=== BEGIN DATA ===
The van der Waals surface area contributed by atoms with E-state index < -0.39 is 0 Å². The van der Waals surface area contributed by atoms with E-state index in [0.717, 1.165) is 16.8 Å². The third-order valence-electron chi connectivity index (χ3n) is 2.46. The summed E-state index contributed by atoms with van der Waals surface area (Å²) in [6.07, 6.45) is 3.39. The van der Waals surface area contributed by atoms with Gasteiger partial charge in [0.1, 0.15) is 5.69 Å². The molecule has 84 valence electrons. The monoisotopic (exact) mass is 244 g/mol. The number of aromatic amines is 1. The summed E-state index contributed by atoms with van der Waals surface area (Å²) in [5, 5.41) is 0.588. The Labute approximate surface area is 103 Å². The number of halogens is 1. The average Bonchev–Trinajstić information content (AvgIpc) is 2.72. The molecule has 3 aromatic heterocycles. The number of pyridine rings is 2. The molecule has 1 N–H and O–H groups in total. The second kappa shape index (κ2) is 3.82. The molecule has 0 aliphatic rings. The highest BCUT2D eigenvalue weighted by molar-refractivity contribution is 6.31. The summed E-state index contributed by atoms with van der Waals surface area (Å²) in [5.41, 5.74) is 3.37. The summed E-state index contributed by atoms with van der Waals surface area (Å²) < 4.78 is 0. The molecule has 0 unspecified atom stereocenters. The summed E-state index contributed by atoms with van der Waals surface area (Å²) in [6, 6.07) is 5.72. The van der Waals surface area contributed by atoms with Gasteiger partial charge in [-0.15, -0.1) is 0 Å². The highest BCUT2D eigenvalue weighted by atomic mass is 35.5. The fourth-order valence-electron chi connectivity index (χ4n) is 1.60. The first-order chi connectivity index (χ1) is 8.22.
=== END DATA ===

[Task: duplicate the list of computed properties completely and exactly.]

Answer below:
The van der Waals surface area contributed by atoms with E-state index < -0.39 is 0 Å². The van der Waals surface area contributed by atoms with E-state index in [0.717, 1.165) is 16.8 Å². The third-order valence-electron chi connectivity index (χ3n) is 2.46. The summed E-state index contributed by atoms with van der Waals surface area (Å²) in [6.07, 6.45) is 3.39. The van der Waals surface area contributed by atoms with Gasteiger partial charge in [0.1, 0.15) is 5.69 Å². The molecule has 84 valence electrons. The monoisotopic (exact) mass is 244 g/mol. The number of aromatic amines is 1. The summed E-state index contributed by atoms with van der Waals surface area (Å²) in [5, 5.41) is 0.588. The Labute approximate surface area is 103 Å². The number of halogens is 1. The average Bonchev–Trinajstić information content (AvgIpc) is 2.72. The molecule has 3 aromatic heterocycles. The number of pyridine rings is 2. The molecule has 1 N–H and O–H groups in total. The second kappa shape index (κ2) is 3.82. The molecule has 0 aliphatic rings. The highest BCUT2D eigenvalue weighted by molar-refractivity contribution is 6.31. The summed E-state index contributed by atoms with van der Waals surface area (Å²) in [5.41, 5.74) is 3.37. The summed E-state index contributed by atoms with van der Waals surface area (Å²) < 4.78 is 0. The molecule has 0 unspecified atom stereocenters. The summed E-state index contributed by atoms with van der Waals surface area (Å²) in [6, 6.07) is 5.72. The van der Waals surface area contributed by atoms with Gasteiger partial charge in [-0.15, -0.1) is 0 Å². The highest BCUT2D eigenvalue weighted by atomic mass is 35.5. The fourth-order valence-electron chi connectivity index (χ4n) is 1.60. The first-order chi connectivity index (χ1) is 8.22.